We have torn away the mental fancies to get at the reality beneath, only to find that the reality of that which is beneath is bound up with its potentiality of awakening these fancies. It is because the mind, the weaver of illusion, is also the only guarantor of reality that reality is always to be sought at the base of illusion. Illusion is to reality as the smoke to the fire.
So let us for the moment suspend disbelief and accept that, in my world, fairies exist. And, in my world, they exist in the Fairy Wood near our house. So whenever I feel the urge to talk with the fairies (or chat with the Universe, or commune with the spirits, or delve into my subconcious…. whichever description suits you best), I take a walk down the hill with a bag full of unresolved thoughts, lay my hopes out on the altar of my woodland imagination, and just sit a while.
I used to do this quite a lot before we came to live here. Somehow, my head was full of unmet wishes in those days, and most trips out to stay in our house would include a walk to the Fairy Wood, and a bit of sitting. But gradually, as time has passed, and my dreams have slipped imperceptibly into reality, my walking has taken me in other directions, signposted by the daily needs of our animals.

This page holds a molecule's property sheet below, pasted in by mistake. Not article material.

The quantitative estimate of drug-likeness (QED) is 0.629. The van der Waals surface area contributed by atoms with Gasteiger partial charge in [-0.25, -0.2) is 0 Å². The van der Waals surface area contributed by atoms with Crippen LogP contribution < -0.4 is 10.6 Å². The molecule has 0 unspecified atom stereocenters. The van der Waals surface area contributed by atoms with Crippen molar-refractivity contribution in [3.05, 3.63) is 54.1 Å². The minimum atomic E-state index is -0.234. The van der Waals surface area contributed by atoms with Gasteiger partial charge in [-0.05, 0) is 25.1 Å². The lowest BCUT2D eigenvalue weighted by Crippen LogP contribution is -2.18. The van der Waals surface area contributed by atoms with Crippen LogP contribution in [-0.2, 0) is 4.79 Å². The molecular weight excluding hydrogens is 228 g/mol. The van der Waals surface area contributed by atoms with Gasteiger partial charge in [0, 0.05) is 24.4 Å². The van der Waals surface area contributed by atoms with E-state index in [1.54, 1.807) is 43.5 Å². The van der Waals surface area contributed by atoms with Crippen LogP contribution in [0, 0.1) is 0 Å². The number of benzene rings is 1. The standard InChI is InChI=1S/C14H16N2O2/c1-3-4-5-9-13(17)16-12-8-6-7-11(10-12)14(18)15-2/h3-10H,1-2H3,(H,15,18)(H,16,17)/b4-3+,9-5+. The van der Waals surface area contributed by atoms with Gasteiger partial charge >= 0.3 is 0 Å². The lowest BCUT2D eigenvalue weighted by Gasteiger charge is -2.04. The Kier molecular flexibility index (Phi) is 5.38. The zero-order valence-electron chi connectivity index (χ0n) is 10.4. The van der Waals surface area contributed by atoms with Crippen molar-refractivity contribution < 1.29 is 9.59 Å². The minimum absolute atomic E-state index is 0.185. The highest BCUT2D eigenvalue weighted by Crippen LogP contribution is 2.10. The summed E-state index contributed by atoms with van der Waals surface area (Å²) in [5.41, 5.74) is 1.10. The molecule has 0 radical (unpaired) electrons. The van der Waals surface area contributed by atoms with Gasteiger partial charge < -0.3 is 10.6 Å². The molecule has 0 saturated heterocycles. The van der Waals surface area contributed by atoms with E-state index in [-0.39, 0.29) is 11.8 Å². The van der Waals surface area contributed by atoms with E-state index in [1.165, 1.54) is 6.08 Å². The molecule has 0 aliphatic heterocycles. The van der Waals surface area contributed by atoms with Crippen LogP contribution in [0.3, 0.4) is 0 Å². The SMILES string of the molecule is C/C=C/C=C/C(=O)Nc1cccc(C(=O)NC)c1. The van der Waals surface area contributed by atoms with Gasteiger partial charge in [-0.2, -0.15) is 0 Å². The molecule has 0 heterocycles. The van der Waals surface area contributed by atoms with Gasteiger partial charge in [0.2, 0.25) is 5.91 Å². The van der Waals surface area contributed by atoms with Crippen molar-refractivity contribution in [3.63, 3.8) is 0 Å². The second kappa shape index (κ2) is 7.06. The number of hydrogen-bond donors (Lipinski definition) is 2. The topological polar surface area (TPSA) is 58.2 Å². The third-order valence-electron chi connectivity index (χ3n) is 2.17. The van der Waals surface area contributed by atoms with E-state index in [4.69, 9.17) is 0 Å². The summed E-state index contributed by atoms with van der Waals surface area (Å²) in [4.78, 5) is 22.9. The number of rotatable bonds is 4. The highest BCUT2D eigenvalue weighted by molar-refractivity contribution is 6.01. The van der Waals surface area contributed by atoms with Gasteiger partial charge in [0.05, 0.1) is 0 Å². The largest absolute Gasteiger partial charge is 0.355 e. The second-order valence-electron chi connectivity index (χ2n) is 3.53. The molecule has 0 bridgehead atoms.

However, over the course of the last month or so, I had started to feel a tugging at the bottom of my mind. At first I just noticed how long it had been seen we had walked to the Fairy Wood. Next, I found I was getting sudden thoughts popping into my head about how nice it would be to go there, but the distractions of our daily routines pushed them quickly from my conscious mind. And then, finally, after recent events and internet browsing about the Power of Intention had started my brain fizzing with bubbling thoughts about Life’s Purpose and the future, I was walking back down the hill from my usual vist to the llamas one day, when I noticed that a particular sort of hush had fallen across the village. There was absolutely no one about. There was not a breath of wind. There was not even the sound of a barking dog to be heard in the distance. And in this quietest of quiets, I clearly heard the Silent Call of the Fairy Wood.